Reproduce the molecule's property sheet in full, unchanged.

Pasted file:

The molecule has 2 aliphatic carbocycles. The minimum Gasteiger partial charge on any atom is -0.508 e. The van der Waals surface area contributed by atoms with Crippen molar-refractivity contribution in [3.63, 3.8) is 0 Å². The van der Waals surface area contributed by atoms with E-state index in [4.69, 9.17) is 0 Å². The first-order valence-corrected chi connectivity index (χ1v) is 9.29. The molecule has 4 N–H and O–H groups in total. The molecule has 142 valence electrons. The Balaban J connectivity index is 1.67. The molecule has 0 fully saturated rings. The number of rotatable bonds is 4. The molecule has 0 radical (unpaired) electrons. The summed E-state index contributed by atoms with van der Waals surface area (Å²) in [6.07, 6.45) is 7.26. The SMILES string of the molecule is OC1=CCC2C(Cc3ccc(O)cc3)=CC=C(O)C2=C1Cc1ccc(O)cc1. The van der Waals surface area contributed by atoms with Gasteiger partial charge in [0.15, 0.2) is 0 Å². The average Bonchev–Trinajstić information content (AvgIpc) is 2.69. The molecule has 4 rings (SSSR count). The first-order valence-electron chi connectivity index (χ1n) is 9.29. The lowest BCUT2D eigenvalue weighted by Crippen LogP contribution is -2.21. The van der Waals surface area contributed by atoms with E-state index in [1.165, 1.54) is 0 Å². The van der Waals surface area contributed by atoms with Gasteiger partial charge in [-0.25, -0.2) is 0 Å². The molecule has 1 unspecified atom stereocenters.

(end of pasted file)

The molecule has 2 aliphatic carbocycles. The minimum Gasteiger partial charge on any atom is -0.508 e. The van der Waals surface area contributed by atoms with Crippen molar-refractivity contribution in [3.63, 3.8) is 0 Å². The van der Waals surface area contributed by atoms with E-state index in [4.69, 9.17) is 0 Å². The first-order valence-corrected chi connectivity index (χ1v) is 9.29. The molecule has 4 N–H and O–H groups in total. The molecule has 142 valence electrons. The Balaban J connectivity index is 1.67. The molecule has 0 fully saturated rings. The number of rotatable bonds is 4. The molecule has 0 radical (unpaired) electrons. The summed E-state index contributed by atoms with van der Waals surface area (Å²) in [6.07, 6.45) is 7.26. The SMILES string of the molecule is OC1=CCC2C(Cc3ccc(O)cc3)=CC=C(O)C2=C1Cc1ccc(O)cc1. The van der Waals surface area contributed by atoms with Gasteiger partial charge in [0.15, 0.2) is 0 Å². The average Bonchev–Trinajstić information content (AvgIpc) is 2.69. The molecule has 4 rings (SSSR count). The first-order valence-electron chi connectivity index (χ1n) is 9.29. The lowest BCUT2D eigenvalue weighted by Crippen LogP contribution is -2.21. The van der Waals surface area contributed by atoms with E-state index in [1.165, 1.54) is 0 Å². The van der Waals surface area contributed by atoms with Gasteiger partial charge in [-0.25, -0.2) is 0 Å². The molecule has 1 unspecified atom stereocenters.